“209 really does not say that you can never be cognizant of race. It says you can’t discriminate, and you can’t give preferential treatment. It does not say you can’t be cognizant, and that was a deliberate decision on our part because we weren’t trying to close the doors of access to people, and I was a champion of comprehensive review.”
Davis Goines doesn’t seem confused at all.
“It remains one of the most spiteful, racist false narratives that obviously Sacramento and California at large continues to support,” she says.
“Ward Connelly basically said that affirmative action didn’t help him, and it should not be afforded and weighted for other minorities when decisions were made with regard to their education or workforce opportunities,” she continues. Prop. 209 “was the scapegoat used by those embedded in the institutional racism that was then — and is still now, California.”
Davis Goines credits the Sacramento Municipal Utilities District (SMUD) as one of the few local entities to stand up and challenge the anti-affirmative action narrative.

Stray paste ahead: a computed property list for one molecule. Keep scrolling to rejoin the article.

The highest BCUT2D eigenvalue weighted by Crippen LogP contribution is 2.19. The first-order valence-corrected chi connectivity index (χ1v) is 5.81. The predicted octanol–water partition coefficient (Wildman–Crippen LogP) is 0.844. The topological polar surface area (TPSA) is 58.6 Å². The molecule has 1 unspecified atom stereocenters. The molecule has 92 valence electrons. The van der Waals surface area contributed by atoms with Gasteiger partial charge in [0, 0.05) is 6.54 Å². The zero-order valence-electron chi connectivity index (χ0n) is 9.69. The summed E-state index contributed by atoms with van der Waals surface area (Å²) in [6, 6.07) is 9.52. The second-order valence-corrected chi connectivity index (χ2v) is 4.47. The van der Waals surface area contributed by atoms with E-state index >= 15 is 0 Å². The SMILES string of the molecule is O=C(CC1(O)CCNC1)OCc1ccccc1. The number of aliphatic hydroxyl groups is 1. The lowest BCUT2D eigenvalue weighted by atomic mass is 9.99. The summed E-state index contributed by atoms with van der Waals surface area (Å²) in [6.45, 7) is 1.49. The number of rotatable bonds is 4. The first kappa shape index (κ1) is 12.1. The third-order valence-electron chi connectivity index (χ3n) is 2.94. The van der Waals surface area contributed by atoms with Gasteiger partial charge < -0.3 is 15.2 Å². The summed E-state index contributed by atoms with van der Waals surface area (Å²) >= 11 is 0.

“They saw the inconsistencies and injustice and fought all the way up to the California Supreme Court to have it overturned, to no avail,” she shares. “But that didn’t stop them from finding innovative ways with the help of the communities most affected by Prop. 209 to support the efforts and desires of the disenfranchised workforce to support the leveling of the playing field and offer ways in which procurement was not out of reach and the data could be collected to prove so.”
Her Opinion Matters
Before her confirmation to the U.S. District Court for the District of Columbia in 2013, Republican Senator Ted Cruz — who was Brown Jackson’s law school classmate — asked her about her view of past Supreme Court affirmative action rulings, including one in 2003 that said the use of racial preferences would soon be unnecessary. Jackson responded by stating that she’d follow court precedent.
“I have no particular insight into the future need for, or ramifications of, the continued use of race in admissions,” she said.
There is plenty of speculation on just what kind of Supreme Court justice Brown Jackson will be. Since Biden’s nomination, there has also been much debate about the conversation America has been having about Brown Jackson and affirmative action. An opinion piece published on the Diverse Issues In Education website called her an “example of how affirmative action really works.” Another in the Los Angeles Times called the backlash, “unsubtle racism.”